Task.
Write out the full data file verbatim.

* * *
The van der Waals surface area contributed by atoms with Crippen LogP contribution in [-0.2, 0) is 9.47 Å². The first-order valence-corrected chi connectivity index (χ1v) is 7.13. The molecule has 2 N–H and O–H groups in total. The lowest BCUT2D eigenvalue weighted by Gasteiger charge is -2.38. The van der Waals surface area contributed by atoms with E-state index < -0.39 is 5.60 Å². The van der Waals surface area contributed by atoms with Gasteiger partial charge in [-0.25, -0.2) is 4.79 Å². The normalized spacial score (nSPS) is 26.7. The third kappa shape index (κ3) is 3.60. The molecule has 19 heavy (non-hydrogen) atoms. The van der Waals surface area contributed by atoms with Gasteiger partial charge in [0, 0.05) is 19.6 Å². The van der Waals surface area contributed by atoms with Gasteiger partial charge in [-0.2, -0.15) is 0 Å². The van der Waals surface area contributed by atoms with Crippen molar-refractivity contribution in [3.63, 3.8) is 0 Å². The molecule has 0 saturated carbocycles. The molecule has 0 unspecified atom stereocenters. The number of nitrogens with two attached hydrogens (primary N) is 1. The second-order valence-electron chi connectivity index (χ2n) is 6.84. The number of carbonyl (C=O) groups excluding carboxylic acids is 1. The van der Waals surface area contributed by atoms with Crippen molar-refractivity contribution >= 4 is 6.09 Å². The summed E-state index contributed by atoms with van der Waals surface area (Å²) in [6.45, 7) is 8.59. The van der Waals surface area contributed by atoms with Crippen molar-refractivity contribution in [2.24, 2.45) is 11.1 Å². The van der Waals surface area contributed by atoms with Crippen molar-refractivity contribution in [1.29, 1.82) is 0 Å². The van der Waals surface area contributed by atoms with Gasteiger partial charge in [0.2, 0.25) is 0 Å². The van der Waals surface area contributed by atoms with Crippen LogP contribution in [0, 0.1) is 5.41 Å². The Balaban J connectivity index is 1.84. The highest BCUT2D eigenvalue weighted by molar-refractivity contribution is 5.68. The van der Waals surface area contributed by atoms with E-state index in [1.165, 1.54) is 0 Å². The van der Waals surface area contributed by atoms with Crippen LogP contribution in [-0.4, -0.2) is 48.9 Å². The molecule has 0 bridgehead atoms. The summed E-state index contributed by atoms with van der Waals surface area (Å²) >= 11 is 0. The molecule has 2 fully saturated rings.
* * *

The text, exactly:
The van der Waals surface area contributed by atoms with Crippen LogP contribution in [-0.2, 0) is 9.47 Å². The first-order valence-corrected chi connectivity index (χ1v) is 7.13. The molecule has 2 N–H and O–H groups in total. The lowest BCUT2D eigenvalue weighted by Gasteiger charge is -2.38. The van der Waals surface area contributed by atoms with E-state index < -0.39 is 5.60 Å². The van der Waals surface area contributed by atoms with Gasteiger partial charge in [-0.25, -0.2) is 4.79 Å². The normalized spacial score (nSPS) is 26.7. The third kappa shape index (κ3) is 3.60. The molecule has 19 heavy (non-hydrogen) atoms. The van der Waals surface area contributed by atoms with Gasteiger partial charge in [0, 0.05) is 19.6 Å². The van der Waals surface area contributed by atoms with Gasteiger partial charge in [-0.2, -0.15) is 0 Å². The van der Waals surface area contributed by atoms with Crippen molar-refractivity contribution in [3.63, 3.8) is 0 Å². The molecule has 0 saturated carbocycles. The molecule has 0 unspecified atom stereocenters. The number of nitrogens with two attached hydrogens (primary N) is 1. The second-order valence-electron chi connectivity index (χ2n) is 6.84. The number of carbonyl (C=O) groups excluding carboxylic acids is 1. The van der Waals surface area contributed by atoms with Crippen molar-refractivity contribution >= 4 is 6.09 Å². The summed E-state index contributed by atoms with van der Waals surface area (Å²) in [6.45, 7) is 8.59. The van der Waals surface area contributed by atoms with Crippen molar-refractivity contribution in [2.24, 2.45) is 11.1 Å². The van der Waals surface area contributed by atoms with Crippen molar-refractivity contribution in [1.29, 1.82) is 0 Å². The van der Waals surface area contributed by atoms with Gasteiger partial charge in [0.2, 0.25) is 0 Å². The van der Waals surface area contributed by atoms with Crippen LogP contribution in [0, 0.1) is 5.41 Å². The Balaban J connectivity index is 1.84. The highest BCUT2D eigenvalue weighted by molar-refractivity contribution is 5.68. The van der Waals surface area contributed by atoms with E-state index in [1.165, 1.54) is 0 Å². The van der Waals surface area contributed by atoms with Crippen LogP contribution in [-0.4, -0.2) is 48.9 Å². The molecule has 0 bridgehead atoms. The summed E-state index contributed by atoms with van der Waals surface area (Å²) >= 11 is 0. The molecule has 2 fully saturated rings.